Important Phone Numbers

Effective January 1, 2011

Exposure to Rabies, or incidence of other communicable/ infectious disease outbreaks or emergency* Monday through Friday
8:00 a.m. – 4:30 p.m.
301-583-3750
After hours, weekends and holidays 240-508-5774
Fire, loss of water, or sewage overflow in any food service facility Monday through Friday, 7:30 a.m. – 4:00 p.m. 301-883-7690
After hours, weekends and holidays 240-508-5868
Improper disposal of special medical waste Monday through Friday
7:30 a.m. – 4:00 p.m.
301-883-7681
After hours, weekends and holidays 240-508-5868
Well water or septic system problems (lack of water or back-up) in private residences and commercial businesses Monday through Friday
7:30 a.m. – 4:00 p.m.
301-883-7681
After hours, weekends and holidays 240-508-5868
General information operator Monday through Friday 301-883-7879
General information message After hours, weekends and holidays
TDD/STS via Maryland Relay Monday through Friday, after hours,
weekends and holidays
Dial 711

* Incidence of Reportable Communicable Diseases and Conditions

Report the Following by Phone Immediately

Animal bites Meningococcal, Invasive disease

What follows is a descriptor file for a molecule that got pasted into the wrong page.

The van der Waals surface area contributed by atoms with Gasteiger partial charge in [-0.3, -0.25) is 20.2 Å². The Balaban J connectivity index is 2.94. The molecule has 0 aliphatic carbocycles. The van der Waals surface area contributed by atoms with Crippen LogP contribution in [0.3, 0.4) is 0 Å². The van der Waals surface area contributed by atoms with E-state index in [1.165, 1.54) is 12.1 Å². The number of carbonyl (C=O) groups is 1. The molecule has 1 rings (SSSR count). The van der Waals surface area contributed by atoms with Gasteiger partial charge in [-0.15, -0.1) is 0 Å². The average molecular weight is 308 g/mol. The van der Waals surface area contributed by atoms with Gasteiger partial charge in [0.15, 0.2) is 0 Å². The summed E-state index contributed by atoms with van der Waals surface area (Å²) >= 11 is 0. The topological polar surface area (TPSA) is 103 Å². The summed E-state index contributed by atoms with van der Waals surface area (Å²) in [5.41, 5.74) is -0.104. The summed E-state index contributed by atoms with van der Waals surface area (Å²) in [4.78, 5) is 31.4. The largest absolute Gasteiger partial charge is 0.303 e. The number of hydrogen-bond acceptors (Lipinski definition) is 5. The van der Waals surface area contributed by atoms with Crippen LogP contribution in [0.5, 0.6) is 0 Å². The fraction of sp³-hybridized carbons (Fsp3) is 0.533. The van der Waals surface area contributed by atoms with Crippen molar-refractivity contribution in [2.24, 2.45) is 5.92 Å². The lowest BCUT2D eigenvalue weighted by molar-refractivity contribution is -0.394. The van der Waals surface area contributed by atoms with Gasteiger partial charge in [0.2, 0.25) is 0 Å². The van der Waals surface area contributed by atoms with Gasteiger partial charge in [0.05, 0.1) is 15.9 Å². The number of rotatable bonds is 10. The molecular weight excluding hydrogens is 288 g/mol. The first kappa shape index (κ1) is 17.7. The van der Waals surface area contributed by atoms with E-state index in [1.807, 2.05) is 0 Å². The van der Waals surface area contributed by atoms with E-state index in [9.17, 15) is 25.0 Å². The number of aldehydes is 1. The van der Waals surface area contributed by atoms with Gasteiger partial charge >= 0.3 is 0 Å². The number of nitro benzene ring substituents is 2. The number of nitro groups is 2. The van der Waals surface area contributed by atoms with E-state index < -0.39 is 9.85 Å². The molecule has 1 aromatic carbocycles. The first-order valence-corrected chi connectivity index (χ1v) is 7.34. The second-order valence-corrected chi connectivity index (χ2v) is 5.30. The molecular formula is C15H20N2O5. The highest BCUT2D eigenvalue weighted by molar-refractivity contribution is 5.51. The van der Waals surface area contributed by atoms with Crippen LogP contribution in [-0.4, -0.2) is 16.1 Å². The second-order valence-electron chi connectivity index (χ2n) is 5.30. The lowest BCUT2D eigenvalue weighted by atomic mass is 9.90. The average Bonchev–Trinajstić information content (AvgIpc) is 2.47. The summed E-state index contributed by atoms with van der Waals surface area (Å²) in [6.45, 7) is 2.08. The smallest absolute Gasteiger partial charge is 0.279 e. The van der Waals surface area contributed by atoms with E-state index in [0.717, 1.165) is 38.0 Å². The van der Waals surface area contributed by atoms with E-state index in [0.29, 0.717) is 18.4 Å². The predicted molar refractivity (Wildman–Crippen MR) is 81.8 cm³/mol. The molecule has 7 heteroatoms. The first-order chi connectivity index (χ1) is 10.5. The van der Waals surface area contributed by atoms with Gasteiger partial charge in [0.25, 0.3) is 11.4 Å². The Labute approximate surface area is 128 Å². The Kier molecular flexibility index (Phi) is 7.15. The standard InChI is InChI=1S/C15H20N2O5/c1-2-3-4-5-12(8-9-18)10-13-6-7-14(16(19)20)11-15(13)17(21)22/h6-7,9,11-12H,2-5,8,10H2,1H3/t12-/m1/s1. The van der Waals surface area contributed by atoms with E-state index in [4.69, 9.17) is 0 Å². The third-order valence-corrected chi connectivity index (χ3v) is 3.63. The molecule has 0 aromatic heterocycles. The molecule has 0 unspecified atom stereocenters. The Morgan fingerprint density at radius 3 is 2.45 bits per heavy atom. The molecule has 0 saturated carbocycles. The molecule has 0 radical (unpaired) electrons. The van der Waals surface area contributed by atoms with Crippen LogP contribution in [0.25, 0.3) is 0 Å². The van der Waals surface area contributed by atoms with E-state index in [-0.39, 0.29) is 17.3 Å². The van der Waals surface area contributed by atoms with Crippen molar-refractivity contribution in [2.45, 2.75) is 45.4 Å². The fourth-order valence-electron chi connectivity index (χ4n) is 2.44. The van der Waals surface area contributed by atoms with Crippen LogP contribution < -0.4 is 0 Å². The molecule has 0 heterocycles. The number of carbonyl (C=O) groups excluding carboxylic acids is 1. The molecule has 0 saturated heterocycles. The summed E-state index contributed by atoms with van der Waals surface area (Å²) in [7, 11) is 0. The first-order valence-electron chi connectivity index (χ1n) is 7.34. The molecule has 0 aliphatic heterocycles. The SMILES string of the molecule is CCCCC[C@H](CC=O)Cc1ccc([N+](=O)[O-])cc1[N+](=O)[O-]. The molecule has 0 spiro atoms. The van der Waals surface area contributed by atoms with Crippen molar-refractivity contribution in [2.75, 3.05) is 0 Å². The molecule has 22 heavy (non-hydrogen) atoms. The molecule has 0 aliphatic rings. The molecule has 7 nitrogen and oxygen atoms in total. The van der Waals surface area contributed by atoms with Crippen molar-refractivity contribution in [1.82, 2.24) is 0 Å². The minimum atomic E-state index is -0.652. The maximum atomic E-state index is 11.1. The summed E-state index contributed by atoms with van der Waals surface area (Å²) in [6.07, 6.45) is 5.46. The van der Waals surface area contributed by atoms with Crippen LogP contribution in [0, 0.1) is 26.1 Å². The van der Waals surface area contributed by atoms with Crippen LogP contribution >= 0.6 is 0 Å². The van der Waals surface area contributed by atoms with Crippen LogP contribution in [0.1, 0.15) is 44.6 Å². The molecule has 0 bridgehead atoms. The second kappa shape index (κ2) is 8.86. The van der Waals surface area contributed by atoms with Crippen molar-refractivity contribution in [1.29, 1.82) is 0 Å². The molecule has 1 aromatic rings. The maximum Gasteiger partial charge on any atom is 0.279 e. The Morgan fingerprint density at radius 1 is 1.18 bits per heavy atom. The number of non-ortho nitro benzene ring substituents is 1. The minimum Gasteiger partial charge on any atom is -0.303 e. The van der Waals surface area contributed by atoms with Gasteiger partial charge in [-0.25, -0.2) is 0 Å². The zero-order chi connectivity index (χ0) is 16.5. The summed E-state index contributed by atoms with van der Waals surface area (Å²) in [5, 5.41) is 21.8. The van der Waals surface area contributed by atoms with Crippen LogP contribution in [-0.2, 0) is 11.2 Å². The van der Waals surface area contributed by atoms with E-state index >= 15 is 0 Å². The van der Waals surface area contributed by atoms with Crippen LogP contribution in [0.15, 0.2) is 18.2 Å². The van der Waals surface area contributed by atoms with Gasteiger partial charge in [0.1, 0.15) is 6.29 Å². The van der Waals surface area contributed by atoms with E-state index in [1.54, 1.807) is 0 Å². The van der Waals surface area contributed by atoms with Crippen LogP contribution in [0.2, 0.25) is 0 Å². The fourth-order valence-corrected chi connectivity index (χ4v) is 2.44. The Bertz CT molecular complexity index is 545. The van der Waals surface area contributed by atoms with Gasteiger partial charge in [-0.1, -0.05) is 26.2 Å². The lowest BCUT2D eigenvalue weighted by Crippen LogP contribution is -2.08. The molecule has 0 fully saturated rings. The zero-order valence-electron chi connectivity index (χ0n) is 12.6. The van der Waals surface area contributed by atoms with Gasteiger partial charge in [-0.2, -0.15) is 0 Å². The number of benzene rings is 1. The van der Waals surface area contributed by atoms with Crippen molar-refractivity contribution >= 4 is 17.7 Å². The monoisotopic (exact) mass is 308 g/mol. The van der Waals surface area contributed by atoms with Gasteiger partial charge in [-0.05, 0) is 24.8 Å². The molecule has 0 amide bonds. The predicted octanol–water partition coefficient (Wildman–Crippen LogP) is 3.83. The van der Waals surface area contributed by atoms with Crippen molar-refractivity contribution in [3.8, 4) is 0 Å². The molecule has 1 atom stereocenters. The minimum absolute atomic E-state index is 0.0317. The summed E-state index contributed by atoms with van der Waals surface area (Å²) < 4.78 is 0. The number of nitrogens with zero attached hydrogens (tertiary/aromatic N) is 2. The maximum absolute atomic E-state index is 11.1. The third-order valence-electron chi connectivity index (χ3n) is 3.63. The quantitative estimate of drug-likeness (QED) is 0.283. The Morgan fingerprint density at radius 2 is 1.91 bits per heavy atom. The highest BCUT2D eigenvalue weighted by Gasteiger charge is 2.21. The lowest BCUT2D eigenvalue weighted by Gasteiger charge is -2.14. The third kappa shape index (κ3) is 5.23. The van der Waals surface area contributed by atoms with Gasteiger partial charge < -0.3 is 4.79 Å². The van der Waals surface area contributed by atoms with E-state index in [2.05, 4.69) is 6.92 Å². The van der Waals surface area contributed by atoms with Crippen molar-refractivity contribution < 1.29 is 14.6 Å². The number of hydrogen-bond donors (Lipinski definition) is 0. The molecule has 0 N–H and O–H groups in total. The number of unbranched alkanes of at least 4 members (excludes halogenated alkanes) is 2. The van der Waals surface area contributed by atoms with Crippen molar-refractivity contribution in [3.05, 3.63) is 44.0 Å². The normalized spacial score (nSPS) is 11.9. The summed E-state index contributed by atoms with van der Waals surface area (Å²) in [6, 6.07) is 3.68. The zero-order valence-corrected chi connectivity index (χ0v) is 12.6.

Anthrax Pertussis
Arboviral infection Plague
Botulism Poliomyelitis
Brucellosis Q Fever
Cholera Rabies (human)
Diphtheria Ricin toxin poisoning
Epsilon toxin of Clostridium perfringens Rubella (German Measles) and Congenital Rubella syndrome
Ecoli 0157:H7 infection SARS (Severe Acute Respiratory Syndrome)
Glanders Shiga-like toxin producing enteric bacterial infection
Haemophilus influenzae, invasive disease Smallpox and other Orthopoxvirus infections
Hanta Virus Staphylococcal enterotoxin B poisoning
Hepatitis A Tuberculosis and suspected tuberculosis
Influenza: novel influenza A virus infection Tularemia
Legionellosis Typhoid fever (Salmonella typhi case, carrier or both)
Measles (Rubeola) Viral hemorrhagic fevers (all types)
Melioidosis  

Incidence of Disease Outbreaks and Other Unusual Health Conditions

  • Gastroenteritis outbreak of any apparent infectious etiology
  • Unusual temporal or geographical clusters of illness (e.g., persons attending the same public event or gathering)
  • Pneumonia with a sudden demise in a previously healthy adult
  • Widened mediastinum in a febrile patient with no other known cause (suspicious of anthrax)
  • Rash of synchronous vesicular/pustular lesions (suspicious of smallpox)
  • Acute neurological illness with fever (e.g., meningitis, encephalitis, etc.)
  • Cranial nerve impairment with weakness, flaccid muscle paralysis (suspicious of botulism)